Over time we’ll see them better integrate their hotel investments and their non-hotel investments through the new program. For now though the program announcement seems… premature.

About Gary Leff

Gary Leff is one of the foremost experts in the field of miles, points, and frequent business travel - a topic he has covered since 2002. Co-founder of frequent flyer community, emcee of the Freddie Awards, and named one of the "World's Top Travel Experts" by Conde' Nast Traveler (2010-Present) Gary has been a guest on most major news media, profiled in several top print publications, and published broadly on the topic of consumer loyalty. More About Gary »

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  1. It’s amazing that major businesses like Marriott, Accor and , to a lesser extent, the others have been convinced that members want to spend their accruals on things like tennis tickets/concerts/dancing with whales, etc. THEY DON’T ( well, at least I don’t and nor does anyone I know…). 99.9999% want to use points for hotel rewards, rather than spend a vast amount of them on learning how to cook omelets with Alain Ducasse or similar.
    Some clueless consultancy has convinced them that such programs add value ( or are more cost effective), hence the never ending stream of emails promoting “experiences” and “moments” ( the majority of which sound ghastly).
    I’m deeply suspicious when the chains talk about the future in terms of “it’s not all about hotel rewards”, as Sorensen has done a number of times.
    If Accor could get their act together, they could be a serious player. I won’t hold my breath, as the track record is abysmal.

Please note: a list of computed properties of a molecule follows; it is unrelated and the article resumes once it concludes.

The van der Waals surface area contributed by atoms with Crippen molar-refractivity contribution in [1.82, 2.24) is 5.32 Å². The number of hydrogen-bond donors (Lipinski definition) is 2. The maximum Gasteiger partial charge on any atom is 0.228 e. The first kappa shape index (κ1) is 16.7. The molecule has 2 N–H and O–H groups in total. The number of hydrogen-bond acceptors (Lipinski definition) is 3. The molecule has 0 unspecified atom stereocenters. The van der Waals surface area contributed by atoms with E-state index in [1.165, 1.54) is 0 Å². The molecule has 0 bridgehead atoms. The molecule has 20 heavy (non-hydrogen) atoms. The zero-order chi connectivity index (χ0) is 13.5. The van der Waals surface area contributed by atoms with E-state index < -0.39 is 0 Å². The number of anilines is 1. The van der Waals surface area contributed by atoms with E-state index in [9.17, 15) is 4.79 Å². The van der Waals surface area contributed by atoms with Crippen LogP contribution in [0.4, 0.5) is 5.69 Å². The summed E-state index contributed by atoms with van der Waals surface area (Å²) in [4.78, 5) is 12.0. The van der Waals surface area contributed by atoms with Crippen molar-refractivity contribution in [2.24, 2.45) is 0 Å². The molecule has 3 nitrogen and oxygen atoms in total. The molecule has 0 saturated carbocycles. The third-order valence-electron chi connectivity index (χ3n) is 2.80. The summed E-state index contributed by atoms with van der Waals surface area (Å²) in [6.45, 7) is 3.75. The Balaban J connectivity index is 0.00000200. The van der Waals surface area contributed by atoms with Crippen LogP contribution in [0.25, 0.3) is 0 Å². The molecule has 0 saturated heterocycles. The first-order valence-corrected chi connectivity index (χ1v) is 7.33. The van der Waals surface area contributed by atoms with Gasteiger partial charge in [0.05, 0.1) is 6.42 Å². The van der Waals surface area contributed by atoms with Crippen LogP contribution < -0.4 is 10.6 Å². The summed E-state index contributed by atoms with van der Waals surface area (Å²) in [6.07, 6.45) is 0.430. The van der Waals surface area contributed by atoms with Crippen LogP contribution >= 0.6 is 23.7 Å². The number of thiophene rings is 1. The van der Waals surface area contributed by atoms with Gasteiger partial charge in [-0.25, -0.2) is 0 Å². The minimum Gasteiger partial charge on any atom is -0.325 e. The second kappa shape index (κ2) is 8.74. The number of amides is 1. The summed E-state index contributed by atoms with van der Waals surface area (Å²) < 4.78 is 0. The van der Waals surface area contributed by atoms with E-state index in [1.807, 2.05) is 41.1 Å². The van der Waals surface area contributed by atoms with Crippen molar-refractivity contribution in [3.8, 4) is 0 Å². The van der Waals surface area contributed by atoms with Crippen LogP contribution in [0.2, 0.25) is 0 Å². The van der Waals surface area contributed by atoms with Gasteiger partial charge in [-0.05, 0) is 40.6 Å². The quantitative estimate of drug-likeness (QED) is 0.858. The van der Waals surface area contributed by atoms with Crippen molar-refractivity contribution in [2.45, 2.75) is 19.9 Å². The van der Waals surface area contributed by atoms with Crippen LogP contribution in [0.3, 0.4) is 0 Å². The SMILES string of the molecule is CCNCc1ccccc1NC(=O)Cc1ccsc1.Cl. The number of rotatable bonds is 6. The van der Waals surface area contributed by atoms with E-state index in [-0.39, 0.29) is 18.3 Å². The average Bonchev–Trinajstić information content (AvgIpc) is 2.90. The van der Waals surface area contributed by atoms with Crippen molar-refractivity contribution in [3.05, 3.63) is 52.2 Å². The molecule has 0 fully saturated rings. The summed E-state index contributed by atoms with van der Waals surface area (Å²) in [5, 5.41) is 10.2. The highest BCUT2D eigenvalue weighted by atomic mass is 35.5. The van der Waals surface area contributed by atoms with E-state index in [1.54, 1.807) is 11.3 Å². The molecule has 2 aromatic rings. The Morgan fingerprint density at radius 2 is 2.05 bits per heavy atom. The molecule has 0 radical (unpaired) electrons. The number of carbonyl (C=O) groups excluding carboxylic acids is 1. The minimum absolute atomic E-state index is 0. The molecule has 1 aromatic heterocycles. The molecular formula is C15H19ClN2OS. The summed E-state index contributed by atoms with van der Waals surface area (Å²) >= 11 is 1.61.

2. I got wrapped up in this since I am a Fairmont fan and I am not seeing anything great coming our way so far.

    I’d also add that things DID change with the Marriott change- if you were United 1k you used to get a status match with Marriott that equaled whatever loyalty level was required for a free upgrade when possible and access to the executive lounge. Now you get a crap status that means nothing. So yeah, it changed a lot and makes me less likely to even look for a Marriott or Sheraton to stay in when I travel insofar as I have a choice. In fact I was thinking of switching from Fairmont TO Sheraton/Marriott for leisure travel because I thought I’d still have the upgrade/executive lounge access and now it appears I will not so…. I will pick whatever the heck seems nice and fits my budget and forgo trying for any hotel loyalty program. It’s a bummer.

  3. What took them so long? they sent me the survey years ago!

    Still, crappy program and you need 60 nights or $6,350 in eligible spend to get lounge access and breakfast (Platinum status) unless of course you pay exuberant club or breakfast rate. No challenge, no fast track, and no status match! Forget it!

  4. Yawn, so what. Accor is a very difficult to do business with company. Their website is pitiful. My company gets huge discounts, but you can’t get them to work on the website. So, I advise book elsewhere.